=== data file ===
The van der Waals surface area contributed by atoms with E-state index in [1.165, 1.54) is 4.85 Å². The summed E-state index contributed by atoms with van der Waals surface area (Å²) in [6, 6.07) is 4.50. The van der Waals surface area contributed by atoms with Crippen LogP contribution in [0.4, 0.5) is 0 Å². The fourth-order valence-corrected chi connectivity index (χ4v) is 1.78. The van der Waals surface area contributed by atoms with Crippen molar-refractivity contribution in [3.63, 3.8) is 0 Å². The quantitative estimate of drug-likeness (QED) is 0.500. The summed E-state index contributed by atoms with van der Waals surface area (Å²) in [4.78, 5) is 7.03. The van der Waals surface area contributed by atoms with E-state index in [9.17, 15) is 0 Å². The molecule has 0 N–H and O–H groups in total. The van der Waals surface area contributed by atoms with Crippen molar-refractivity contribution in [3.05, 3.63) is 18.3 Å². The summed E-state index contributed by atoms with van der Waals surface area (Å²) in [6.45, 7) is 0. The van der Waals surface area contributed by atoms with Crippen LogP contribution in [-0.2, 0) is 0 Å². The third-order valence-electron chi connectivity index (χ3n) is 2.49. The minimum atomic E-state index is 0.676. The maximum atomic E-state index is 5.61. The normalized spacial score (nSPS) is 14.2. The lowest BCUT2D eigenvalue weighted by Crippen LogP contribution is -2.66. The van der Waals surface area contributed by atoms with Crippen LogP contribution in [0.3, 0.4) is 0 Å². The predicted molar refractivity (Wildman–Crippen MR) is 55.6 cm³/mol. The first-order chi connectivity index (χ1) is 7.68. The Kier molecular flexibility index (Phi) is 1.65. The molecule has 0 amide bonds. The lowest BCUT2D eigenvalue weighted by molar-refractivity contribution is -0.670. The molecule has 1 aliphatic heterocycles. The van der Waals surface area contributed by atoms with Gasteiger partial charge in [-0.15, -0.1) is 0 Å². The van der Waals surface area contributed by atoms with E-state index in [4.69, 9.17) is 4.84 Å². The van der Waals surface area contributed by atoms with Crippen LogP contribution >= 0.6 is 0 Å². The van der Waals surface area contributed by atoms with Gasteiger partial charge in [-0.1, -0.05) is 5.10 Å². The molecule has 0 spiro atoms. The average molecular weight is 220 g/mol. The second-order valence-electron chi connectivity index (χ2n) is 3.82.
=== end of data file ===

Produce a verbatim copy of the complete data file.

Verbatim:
The van der Waals surface area contributed by atoms with E-state index in [1.165, 1.54) is 4.85 Å². The summed E-state index contributed by atoms with van der Waals surface area (Å²) in [6, 6.07) is 4.50. The van der Waals surface area contributed by atoms with Crippen LogP contribution in [0.4, 0.5) is 0 Å². The fourth-order valence-corrected chi connectivity index (χ4v) is 1.78. The van der Waals surface area contributed by atoms with Crippen molar-refractivity contribution in [3.63, 3.8) is 0 Å². The quantitative estimate of drug-likeness (QED) is 0.500. The summed E-state index contributed by atoms with van der Waals surface area (Å²) in [4.78, 5) is 7.03. The van der Waals surface area contributed by atoms with E-state index in [9.17, 15) is 0 Å². The molecule has 0 N–H and O–H groups in total. The van der Waals surface area contributed by atoms with Crippen molar-refractivity contribution in [3.05, 3.63) is 18.3 Å². The summed E-state index contributed by atoms with van der Waals surface area (Å²) in [6.45, 7) is 0. The van der Waals surface area contributed by atoms with Crippen LogP contribution in [-0.2, 0) is 0 Å². The third-order valence-electron chi connectivity index (χ3n) is 2.49. The minimum atomic E-state index is 0.676. The maximum atomic E-state index is 5.61. The normalized spacial score (nSPS) is 14.2. The lowest BCUT2D eigenvalue weighted by Crippen LogP contribution is -2.66. The van der Waals surface area contributed by atoms with Crippen LogP contribution in [0.3, 0.4) is 0 Å². The predicted molar refractivity (Wildman–Crippen MR) is 55.6 cm³/mol. The first-order chi connectivity index (χ1) is 7.68. The Kier molecular flexibility index (Phi) is 1.65. The molecule has 0 amide bonds. The lowest BCUT2D eigenvalue weighted by molar-refractivity contribution is -0.670. The molecule has 1 aliphatic heterocycles. The van der Waals surface area contributed by atoms with Gasteiger partial charge in [-0.15, -0.1) is 0 Å². The van der Waals surface area contributed by atoms with E-state index in [4.69, 9.17) is 4.84 Å². The van der Waals surface area contributed by atoms with Crippen LogP contribution >= 0.6 is 0 Å². The van der Waals surface area contributed by atoms with Gasteiger partial charge in [-0.1, -0.05) is 5.10 Å². The molecule has 0 spiro atoms. The average molecular weight is 220 g/mol. The second-order valence-electron chi connectivity index (χ2n) is 3.82.